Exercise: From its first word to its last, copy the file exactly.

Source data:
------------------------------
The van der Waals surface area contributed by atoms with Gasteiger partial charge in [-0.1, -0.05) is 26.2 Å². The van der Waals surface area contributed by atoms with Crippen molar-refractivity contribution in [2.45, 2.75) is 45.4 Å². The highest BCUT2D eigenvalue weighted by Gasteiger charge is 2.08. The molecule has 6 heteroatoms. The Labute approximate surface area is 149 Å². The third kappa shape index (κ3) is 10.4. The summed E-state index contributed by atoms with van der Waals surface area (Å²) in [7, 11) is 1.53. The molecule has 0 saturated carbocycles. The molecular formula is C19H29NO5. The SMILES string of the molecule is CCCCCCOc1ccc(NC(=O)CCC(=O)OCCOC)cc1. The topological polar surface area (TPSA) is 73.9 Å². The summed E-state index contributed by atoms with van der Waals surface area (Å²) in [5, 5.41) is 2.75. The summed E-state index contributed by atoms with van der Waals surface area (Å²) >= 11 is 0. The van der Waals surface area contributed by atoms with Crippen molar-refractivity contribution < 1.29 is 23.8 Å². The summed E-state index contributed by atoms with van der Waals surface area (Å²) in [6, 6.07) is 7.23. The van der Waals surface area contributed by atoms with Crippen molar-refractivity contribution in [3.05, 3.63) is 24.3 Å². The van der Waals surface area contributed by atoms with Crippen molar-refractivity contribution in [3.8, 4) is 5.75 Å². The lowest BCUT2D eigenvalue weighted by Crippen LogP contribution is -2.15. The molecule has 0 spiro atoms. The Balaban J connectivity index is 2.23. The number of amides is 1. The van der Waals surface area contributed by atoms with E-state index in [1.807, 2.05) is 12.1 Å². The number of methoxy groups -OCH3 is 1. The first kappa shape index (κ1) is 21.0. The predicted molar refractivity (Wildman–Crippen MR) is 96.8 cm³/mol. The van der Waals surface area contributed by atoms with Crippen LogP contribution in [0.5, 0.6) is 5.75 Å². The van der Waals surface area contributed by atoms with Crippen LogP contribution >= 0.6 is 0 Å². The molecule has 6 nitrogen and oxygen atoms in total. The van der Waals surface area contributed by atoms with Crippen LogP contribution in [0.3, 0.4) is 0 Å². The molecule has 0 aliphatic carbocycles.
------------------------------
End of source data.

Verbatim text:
The van der Waals surface area contributed by atoms with Gasteiger partial charge in [-0.1, -0.05) is 26.2 Å². The van der Waals surface area contributed by atoms with Crippen molar-refractivity contribution in [2.45, 2.75) is 45.4 Å². The highest BCUT2D eigenvalue weighted by Gasteiger charge is 2.08. The molecule has 6 heteroatoms. The Labute approximate surface area is 149 Å². The third kappa shape index (κ3) is 10.4. The summed E-state index contributed by atoms with van der Waals surface area (Å²) in [7, 11) is 1.53. The molecule has 0 saturated carbocycles. The molecular formula is C19H29NO5. The SMILES string of the molecule is CCCCCCOc1ccc(NC(=O)CCC(=O)OCCOC)cc1. The topological polar surface area (TPSA) is 73.9 Å². The summed E-state index contributed by atoms with van der Waals surface area (Å²) in [5, 5.41) is 2.75. The summed E-state index contributed by atoms with van der Waals surface area (Å²) >= 11 is 0. The van der Waals surface area contributed by atoms with Crippen molar-refractivity contribution < 1.29 is 23.8 Å². The summed E-state index contributed by atoms with van der Waals surface area (Å²) in [6, 6.07) is 7.23. The van der Waals surface area contributed by atoms with Crippen molar-refractivity contribution in [3.05, 3.63) is 24.3 Å². The van der Waals surface area contributed by atoms with Crippen molar-refractivity contribution in [3.8, 4) is 5.75 Å². The lowest BCUT2D eigenvalue weighted by Crippen LogP contribution is -2.15. The molecule has 0 spiro atoms. The Balaban J connectivity index is 2.23. The number of amides is 1. The van der Waals surface area contributed by atoms with E-state index in [1.807, 2.05) is 12.1 Å². The number of methoxy groups -OCH3 is 1. The first kappa shape index (κ1) is 21.0. The predicted molar refractivity (Wildman–Crippen MR) is 96.8 cm³/mol. The van der Waals surface area contributed by atoms with Crippen LogP contribution in [0.5, 0.6) is 5.75 Å². The van der Waals surface area contributed by atoms with Crippen LogP contribution >= 0.6 is 0 Å². The molecule has 6 nitrogen and oxygen atoms in total. The van der Waals surface area contributed by atoms with Crippen LogP contribution in [0.3, 0.4) is 0 Å². The molecule has 0 aliphatic carbocycles.